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Thought Leadership

September 19, 2022

Artificial Intelligence in Government is About People, Not Programming

Artificial Intelligence in Government is About People, Not Programming

Originally published in Federal Times

U.S. government investment in artificial intelligence has grown significantly in the last few years, as evidenced by the additional funding for AI research in President Biden’s 2023 fiscal budget.

With more than $2 billion allocated to the National Institute of Standards and Technology and the Department of Energy for AI research and development, it is clear there is a growing enthusiasm for the technology in government.

Driving the push to implement AI is the urgent need to address federal employee burnout. A recent study found that almost two-thirds of government employees are experiencing burnout, a much higher rate than seen in the private sector. Furthermore, almost half of respondents are considering leaving their government jobs within the next year due to increased burnout and stress.

One immediate solution to help this potential crisis is the responsible implementation of artificial intelligence. AI can mitigate the impact of burnout by removing repetitive and time-consuming tasks and streamlining processes, reducing the overall burden and repetitive nature of government work. However, effective AI investments demand more than just funding and technology.

Agencies must balance efforts to scale investment in AI while responding to the unique needs and challenges of the many diverse teams that make up the federal workforce.

Currently, there is a lack of cohesive guidance leading government efforts around AI. While organizations such as NIST have released basic AI framework for RMF, organizations without any AI experience may struggle to build the necessary foundation for a mature, agile AI posture. To lay the groundwork for a long-term AI strategy while generating short-term gains to support the federal workforce quickly, agencies must consider three guideline components of AI.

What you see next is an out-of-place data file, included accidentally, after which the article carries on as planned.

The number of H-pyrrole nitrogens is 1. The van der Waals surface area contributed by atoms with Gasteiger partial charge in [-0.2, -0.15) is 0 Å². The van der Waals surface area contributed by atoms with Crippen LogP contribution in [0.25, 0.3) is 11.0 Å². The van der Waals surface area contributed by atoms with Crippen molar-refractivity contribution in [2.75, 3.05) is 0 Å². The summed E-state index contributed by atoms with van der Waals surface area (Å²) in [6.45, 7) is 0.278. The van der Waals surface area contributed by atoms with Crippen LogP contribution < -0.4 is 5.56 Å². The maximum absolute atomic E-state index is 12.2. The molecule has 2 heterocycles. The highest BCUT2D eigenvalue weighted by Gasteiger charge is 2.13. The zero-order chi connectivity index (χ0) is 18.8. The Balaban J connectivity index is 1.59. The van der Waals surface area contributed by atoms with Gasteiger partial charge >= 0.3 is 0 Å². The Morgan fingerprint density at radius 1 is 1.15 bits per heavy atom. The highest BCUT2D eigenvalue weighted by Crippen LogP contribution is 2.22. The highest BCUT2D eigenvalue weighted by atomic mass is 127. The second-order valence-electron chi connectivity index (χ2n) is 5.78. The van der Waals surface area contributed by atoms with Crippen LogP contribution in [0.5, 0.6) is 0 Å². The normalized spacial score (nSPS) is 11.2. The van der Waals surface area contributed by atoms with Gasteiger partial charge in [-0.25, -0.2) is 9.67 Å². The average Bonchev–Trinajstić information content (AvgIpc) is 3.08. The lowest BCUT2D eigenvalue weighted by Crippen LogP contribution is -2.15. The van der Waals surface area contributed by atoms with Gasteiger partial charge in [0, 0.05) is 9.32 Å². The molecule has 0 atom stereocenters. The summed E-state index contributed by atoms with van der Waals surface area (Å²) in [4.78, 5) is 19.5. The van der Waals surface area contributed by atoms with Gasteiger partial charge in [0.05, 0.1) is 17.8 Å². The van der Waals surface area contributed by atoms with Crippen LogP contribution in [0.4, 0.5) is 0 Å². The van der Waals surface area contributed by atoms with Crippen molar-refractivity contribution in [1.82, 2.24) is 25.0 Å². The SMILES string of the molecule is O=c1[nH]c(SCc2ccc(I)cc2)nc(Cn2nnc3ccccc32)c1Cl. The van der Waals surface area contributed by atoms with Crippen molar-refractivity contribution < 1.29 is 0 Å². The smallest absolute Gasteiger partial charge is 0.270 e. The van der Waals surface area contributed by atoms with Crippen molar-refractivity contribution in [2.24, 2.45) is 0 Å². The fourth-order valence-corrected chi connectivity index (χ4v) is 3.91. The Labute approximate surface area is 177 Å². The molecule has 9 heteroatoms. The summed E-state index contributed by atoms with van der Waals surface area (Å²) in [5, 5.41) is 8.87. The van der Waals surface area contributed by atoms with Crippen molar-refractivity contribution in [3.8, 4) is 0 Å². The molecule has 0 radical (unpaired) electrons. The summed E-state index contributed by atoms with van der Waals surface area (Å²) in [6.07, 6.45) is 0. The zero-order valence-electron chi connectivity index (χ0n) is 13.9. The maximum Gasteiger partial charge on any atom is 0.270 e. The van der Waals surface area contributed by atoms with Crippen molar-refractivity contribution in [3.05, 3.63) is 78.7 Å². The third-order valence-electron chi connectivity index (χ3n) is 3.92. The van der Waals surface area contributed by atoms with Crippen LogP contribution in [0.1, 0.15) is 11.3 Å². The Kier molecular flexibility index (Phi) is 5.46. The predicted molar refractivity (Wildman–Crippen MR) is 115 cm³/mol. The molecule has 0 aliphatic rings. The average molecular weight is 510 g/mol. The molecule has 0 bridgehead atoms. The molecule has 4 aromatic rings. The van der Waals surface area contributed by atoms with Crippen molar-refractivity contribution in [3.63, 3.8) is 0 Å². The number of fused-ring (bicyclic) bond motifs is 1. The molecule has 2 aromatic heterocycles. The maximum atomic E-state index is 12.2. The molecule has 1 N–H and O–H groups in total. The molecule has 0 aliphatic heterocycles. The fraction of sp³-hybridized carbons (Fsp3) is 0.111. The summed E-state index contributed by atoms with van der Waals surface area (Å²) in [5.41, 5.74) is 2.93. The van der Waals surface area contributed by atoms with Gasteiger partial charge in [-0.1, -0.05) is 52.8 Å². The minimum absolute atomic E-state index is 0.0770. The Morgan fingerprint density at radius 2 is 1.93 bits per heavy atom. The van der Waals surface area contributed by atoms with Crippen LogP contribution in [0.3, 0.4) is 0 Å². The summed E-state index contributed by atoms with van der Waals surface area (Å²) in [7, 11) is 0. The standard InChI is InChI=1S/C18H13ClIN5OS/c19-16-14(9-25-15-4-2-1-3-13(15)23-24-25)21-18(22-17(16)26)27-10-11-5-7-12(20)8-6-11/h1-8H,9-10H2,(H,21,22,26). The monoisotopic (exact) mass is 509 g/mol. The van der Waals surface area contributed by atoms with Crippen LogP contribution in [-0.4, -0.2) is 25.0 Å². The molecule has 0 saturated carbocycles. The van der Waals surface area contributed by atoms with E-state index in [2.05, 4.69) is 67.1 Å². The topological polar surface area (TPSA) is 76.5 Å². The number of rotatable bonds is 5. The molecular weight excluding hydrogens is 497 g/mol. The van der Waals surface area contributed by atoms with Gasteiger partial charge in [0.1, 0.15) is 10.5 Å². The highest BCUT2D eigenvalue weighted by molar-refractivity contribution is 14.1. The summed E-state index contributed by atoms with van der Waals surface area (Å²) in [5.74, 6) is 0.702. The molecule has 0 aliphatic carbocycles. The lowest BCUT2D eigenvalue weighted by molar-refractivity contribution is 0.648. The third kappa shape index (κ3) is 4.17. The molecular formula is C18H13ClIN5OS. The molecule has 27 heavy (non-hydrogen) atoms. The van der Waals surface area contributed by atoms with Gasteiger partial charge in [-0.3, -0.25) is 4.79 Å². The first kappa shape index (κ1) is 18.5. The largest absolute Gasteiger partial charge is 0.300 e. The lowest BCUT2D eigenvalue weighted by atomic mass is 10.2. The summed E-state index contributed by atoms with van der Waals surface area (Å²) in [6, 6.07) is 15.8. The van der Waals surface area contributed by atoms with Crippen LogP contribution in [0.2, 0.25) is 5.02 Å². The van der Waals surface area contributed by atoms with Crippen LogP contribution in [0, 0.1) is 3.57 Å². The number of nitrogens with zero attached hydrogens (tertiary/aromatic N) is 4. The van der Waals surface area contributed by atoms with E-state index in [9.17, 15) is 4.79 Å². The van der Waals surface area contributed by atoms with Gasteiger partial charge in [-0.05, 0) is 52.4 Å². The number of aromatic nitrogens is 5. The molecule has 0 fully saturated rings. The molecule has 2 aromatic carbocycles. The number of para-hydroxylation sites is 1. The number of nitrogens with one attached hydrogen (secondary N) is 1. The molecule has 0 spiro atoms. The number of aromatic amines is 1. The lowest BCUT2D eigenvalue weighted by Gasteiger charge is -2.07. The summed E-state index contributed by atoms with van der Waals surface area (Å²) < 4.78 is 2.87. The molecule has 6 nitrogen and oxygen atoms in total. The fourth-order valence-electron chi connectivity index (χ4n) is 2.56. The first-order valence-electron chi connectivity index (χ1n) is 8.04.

Ensuring acceptable levels of data maturity

Dedicated funding for AI is only one component of an effective AI strategy. Before implementing new technologies, agencies must start with their existing processes –– beginning with their level of data maturity.

If an agency does not have enough historical data to analyze, or the data they do have is not organized, implementing AI can create extra work on the front end for federal workers who could find themselves sorting through inaccurate or incomplete data processed by AI. For example, in response to this challenge, the Department of Defense stood up the Chief Digital and Artificial Intelligence Office (CDAO) to lead the deployment of AI across DoD, including the Department’s strategy and policy on data.

Once agencies realize a baseline of data maturity, they can pilot basic AI applications such as automating basic tasks, empowering agencies to gather high-quality data and provide analysis and insight around that data, providing the information needed to create a scalable AI roadmap that can integrate with other IT modernization technologies.